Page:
Basic Chicken Adobo
(Please quibble with the recipe and make changes. I’m begging you.)
glass bowl or tupperware for marinating
sauce pan or casserole
baking pan/sheet for broiling (line with foil/Silpat to avoid scrubbing)
tongs/fork/chopsticks for moving hot food around
chopping stuff if you need to cut up meat
2 lbs chicken wings, legs & thighs
1C – 1.5C vinegar (rice or cane or ???)
¼ - ½ C soy sauce (or 1 - 1.5 Tbs salt)
3 bay leaves
1 Tbs whole peppercorns
12 garlic cloves
(1 or 2 crushed/torn dried peppers – med or hot)
( ½C – 1C coconut milk)
Prep: (super-duper easy)
If you are working with a whole chicken, or quarters, cut the bird at the joints. (Freeze the breasts for something else – or use them tonight if you are marinating for tomorrow.)
Hit the garlic cloves once with a pot, or that “tenderizing hammer” you got with a kitchen set at some point. Remove the papery skin.
Into the marinating vessel, add the vinegar, soy sauce, bay leaves, peppercorns, smacked and partially crushed garlic cloves (and any optional ingredients). Stir to combine.
Snuggle the chicken pieces into the liquid.
Cover, place in the fridge and marinate for an hour or up to overnight.
(You can peel some potatoes or yams to add in chunks when you start the cooking if you’d like.)
Cook! (if possible even easier)†
Pour all the ingredients into your saucepan/casserole (including optional tubers). Get the chicken down into the liquid. Bring to a boil. Reduce to a simmer for 30 minutes. At about 15 minutes, turn over or re-snuggle the chicken in the sauce.
(Another optional: In the last 5 min of cooking, add a hard boiled egg or two).
Remove all the big chunks.
Use your stirring spoon to smash up a few pieces of the softened garlic into the sauce. Turn up the heat to reduce the sauce to coat-the-back-of-a-spoon thickness. At the same time…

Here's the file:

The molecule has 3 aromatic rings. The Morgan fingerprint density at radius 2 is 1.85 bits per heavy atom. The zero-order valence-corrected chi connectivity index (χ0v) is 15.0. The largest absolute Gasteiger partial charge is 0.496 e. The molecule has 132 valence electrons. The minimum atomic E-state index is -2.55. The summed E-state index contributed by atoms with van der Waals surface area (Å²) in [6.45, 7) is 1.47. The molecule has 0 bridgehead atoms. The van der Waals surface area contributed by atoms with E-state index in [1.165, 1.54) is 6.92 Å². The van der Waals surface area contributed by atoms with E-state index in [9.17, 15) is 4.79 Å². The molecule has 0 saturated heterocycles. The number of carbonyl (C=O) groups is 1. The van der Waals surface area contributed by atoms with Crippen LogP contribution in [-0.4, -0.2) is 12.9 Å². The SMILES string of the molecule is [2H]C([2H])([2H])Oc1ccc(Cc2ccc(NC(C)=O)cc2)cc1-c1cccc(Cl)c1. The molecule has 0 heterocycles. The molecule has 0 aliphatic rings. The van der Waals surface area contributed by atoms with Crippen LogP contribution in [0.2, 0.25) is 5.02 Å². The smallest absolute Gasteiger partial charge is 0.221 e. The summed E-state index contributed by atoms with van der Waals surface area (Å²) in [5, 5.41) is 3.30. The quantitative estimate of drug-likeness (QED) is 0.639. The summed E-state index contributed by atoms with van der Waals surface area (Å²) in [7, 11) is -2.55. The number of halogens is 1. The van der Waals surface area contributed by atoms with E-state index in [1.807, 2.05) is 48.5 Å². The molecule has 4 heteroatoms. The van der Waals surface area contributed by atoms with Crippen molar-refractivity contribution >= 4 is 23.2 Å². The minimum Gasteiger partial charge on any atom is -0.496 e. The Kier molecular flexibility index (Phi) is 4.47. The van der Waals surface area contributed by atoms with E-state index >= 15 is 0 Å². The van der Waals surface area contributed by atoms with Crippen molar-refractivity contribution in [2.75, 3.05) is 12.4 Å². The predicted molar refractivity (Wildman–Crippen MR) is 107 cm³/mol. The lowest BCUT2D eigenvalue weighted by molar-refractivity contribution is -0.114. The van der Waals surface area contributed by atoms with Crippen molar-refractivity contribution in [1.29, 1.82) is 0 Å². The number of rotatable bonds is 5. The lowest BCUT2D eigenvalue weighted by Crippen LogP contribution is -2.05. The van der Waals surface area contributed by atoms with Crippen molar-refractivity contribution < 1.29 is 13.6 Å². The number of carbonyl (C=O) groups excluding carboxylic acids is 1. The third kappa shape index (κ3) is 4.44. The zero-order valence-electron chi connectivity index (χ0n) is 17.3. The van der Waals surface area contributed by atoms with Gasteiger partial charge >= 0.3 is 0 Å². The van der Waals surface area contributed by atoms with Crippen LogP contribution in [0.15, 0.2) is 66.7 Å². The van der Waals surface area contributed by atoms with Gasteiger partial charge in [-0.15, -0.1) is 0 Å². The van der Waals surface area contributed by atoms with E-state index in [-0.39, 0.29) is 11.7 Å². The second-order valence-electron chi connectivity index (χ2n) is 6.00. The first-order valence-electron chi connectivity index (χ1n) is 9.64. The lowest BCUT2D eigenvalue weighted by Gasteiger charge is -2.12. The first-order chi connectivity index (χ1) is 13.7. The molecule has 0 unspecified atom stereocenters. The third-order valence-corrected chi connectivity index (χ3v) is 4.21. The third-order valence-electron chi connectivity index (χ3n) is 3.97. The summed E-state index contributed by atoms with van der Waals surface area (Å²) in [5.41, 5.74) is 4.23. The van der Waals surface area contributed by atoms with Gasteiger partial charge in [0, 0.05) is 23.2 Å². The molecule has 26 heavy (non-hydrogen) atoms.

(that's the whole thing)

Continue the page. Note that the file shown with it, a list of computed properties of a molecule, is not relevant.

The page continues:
Place the chicken pieces under the broiler to crisp any skin (about 4 min for each side of wings and legs, and about 5 just on the skin side of the thighs.)
Return everything to the thickened sauce.
Serve over rice or with stir-fried and/or grilled veg (bok-choi or cabbage – always a good idea).
Refrigerate any leftovers for easy food the next day. Or freeze for much later. (This is the kind of thing that loves to be doubled – cook 1x, eat 2x)
† I've looked over a bunch of crockpot recipes. Can't vouch, but the consensus seems to be:
Use 2 or so onions sliced into rings to create a platform for the chicken.
No need to marinate - as Madge the Manicurist used to say, "You're soaking in it."
Use the same recipe, maybe add a little water to make sure everything is snuggled into the liquid.
Cook at Hi for 3-ish hours
Cook at Low for 6-ish hours
Skin on and bone in are essential for this version.
The broil-flip-broil is nice, but not essential.
Attention Paleo-Peeps! (And other people who are avoiding extra sugar)
No sugar is needed as long you have bones and skin to add richness to the sauce. The large amounts of sugar in many of these crock-pot recipes is needed to give body and as a thickener when gelatin and fat are absent.